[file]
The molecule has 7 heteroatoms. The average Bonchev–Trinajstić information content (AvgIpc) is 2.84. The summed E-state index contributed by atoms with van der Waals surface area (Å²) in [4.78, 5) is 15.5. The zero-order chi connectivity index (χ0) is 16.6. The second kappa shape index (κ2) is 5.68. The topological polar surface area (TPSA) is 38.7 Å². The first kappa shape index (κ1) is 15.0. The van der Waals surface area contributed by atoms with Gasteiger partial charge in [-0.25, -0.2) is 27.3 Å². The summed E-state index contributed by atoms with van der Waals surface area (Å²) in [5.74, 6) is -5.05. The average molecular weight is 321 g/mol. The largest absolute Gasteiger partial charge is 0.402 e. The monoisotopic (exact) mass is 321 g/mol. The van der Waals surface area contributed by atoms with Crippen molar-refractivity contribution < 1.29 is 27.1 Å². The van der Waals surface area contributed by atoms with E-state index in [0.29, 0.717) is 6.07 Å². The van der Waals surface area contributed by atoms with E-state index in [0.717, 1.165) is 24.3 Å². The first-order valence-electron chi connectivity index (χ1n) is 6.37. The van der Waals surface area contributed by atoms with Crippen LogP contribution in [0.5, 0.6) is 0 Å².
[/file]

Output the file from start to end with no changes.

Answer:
The molecule has 7 heteroatoms. The average Bonchev–Trinajstić information content (AvgIpc) is 2.84. The summed E-state index contributed by atoms with van der Waals surface area (Å²) in [4.78, 5) is 15.5. The zero-order chi connectivity index (χ0) is 16.6. The second kappa shape index (κ2) is 5.68. The topological polar surface area (TPSA) is 38.7 Å². The first kappa shape index (κ1) is 15.0. The van der Waals surface area contributed by atoms with Gasteiger partial charge in [-0.25, -0.2) is 27.3 Å². The summed E-state index contributed by atoms with van der Waals surface area (Å²) in [5.74, 6) is -5.05. The average molecular weight is 321 g/mol. The largest absolute Gasteiger partial charge is 0.402 e. The monoisotopic (exact) mass is 321 g/mol. The van der Waals surface area contributed by atoms with Crippen molar-refractivity contribution < 1.29 is 27.1 Å². The van der Waals surface area contributed by atoms with E-state index in [0.29, 0.717) is 6.07 Å². The van der Waals surface area contributed by atoms with E-state index in [0.717, 1.165) is 24.3 Å². The first-order valence-electron chi connectivity index (χ1n) is 6.37. The van der Waals surface area contributed by atoms with Crippen LogP contribution in [0.5, 0.6) is 0 Å².